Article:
HCAs

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&nbsp;HCAs(Heterocyclic Amines) are carcinogenic chemial componds that accumulate in well-cooked meat at high temperatures.The chemicals are formed when amino acids and creatin react at high cooking temperatures and found in larger quantities when meat is overcooked. HCAs pose a threat developing a carcinogenic potential after being activated by cytochrome P450 1A2-mediated oxidation of the amino groupwhich is followed by acetylation or sulfation to form direct-acting reactive mutagens that attack key elements in DNA<sup><ref>S.-W.Choi, J.B.Mason. Cancer of the colon. Encyclopedia of Food Sciences and Nutrition 2003;second edition, pages 1543-1550</ref></sup>
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HCAs (Heterocyclic Amines) are [[carcinogenic chemical|carcinogenic chemical]] [[Compounds|compounds]] that accumulate in well-cooked meat at high [[temperatures|temperatures]]. The chemicals are formed when [[amino acids|amino acids]] and creatine react at high cooking temperatures and found in larger quantities when meat is overcooked. HCAs pose a threat developing a carcinogenic potential after being activated by [[cytochrome P450 1A2-mediated oxidation|cytochrome P450 1A2-mediated oxidation]] of the [[amino group |amino group]] which is followed by [[acetylation|acetylation]] or sulfation to form direct-acting reactive [[mutagens|mutagens]] that attack key elements in [[DNA|DNA]]<ref>S.-W.Choi, J.B.Mason. Cancer of the colon. Encyclopedia of Food Sciences and Nutrition 2003;second edition, pages 1543-1550</ref>.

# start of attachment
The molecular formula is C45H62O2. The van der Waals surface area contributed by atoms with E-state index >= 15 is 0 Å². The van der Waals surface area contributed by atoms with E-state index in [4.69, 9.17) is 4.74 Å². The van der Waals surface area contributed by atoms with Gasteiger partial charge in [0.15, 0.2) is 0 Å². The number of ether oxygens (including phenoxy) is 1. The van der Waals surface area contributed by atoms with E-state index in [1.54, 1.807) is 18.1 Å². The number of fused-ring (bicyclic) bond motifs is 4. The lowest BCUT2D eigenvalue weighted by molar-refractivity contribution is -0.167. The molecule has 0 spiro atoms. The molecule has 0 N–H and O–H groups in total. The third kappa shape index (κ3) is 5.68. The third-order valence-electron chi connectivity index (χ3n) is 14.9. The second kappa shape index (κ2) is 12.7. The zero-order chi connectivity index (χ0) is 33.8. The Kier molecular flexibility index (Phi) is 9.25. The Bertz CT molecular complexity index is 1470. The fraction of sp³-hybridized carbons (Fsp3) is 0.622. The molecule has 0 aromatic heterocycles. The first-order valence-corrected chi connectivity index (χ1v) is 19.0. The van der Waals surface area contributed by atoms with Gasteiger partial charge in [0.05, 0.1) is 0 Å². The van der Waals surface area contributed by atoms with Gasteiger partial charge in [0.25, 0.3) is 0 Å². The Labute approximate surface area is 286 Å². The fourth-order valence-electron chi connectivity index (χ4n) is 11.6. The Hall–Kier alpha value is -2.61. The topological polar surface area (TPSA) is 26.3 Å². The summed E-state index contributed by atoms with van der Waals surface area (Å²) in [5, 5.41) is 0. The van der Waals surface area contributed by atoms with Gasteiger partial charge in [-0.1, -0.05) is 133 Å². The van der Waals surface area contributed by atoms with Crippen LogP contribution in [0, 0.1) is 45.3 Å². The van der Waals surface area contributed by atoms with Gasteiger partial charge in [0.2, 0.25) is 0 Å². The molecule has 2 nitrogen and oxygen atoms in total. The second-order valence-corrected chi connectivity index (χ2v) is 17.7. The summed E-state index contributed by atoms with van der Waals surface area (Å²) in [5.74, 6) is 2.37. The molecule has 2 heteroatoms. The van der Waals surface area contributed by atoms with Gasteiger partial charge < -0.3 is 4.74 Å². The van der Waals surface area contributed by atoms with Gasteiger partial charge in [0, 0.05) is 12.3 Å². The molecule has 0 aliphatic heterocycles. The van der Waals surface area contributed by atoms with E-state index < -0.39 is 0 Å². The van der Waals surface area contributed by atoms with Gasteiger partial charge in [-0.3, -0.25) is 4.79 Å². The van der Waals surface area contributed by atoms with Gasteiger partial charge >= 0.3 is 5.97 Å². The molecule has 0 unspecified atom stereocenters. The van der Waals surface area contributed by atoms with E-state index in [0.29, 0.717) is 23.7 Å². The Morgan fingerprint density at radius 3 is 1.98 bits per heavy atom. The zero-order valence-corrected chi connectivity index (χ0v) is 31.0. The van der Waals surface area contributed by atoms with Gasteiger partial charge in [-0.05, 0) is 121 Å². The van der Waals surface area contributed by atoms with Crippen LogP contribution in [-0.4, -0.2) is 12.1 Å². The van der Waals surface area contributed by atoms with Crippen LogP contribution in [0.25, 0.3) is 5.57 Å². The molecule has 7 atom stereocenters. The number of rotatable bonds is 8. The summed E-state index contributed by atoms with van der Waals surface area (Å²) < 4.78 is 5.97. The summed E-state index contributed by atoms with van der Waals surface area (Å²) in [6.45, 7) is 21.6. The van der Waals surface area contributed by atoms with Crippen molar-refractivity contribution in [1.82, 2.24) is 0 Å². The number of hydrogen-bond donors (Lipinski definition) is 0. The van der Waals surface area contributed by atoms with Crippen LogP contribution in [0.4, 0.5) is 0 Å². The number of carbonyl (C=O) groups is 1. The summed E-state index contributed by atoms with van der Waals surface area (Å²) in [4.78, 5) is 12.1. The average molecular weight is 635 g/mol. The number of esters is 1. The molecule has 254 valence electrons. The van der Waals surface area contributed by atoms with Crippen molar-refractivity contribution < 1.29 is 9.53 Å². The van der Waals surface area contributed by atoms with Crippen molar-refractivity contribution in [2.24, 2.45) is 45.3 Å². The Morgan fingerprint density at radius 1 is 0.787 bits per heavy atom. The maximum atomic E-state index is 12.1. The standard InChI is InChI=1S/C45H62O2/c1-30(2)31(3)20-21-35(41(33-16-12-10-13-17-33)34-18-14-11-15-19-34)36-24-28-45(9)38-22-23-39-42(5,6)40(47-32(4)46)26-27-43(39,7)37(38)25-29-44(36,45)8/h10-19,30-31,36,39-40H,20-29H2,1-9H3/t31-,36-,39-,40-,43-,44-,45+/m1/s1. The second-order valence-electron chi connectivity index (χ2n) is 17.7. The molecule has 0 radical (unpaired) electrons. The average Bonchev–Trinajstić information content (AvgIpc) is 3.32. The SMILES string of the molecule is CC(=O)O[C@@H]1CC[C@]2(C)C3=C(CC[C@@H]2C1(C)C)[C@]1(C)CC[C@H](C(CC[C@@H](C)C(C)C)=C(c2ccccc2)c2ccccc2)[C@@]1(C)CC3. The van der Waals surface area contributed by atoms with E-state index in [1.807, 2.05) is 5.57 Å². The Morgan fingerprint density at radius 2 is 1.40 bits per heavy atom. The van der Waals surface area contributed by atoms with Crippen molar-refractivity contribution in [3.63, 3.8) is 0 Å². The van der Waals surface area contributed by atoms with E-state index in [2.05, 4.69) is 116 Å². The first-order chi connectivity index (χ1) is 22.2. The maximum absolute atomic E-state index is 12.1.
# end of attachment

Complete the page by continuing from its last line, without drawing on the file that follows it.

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Latest revision as of 09:39, 9 December 2018

HCAs (Heterocyclic Amines) are carcinogenic chemical compounds that accumulate in well-cooked meat at high temperatures. The chemicals are formed when amino acids and creatine react at high cooking temperatures and found in larger quantities when meat is overcooked. HCAs pose a threat developing a carcinogenic potential after being activated by cytochrome P450 1A2-mediated oxidation of the amino group which is followed by acetylation or sulfation to form direct-acting reactive mutagens that attack key elements in DNA[1].

References

  1. S.-W.Choi, J.B.Mason. Cancer of the colon. Encyclopedia of Food Sciences and Nutrition 2003;second edition, pages 1543-1550
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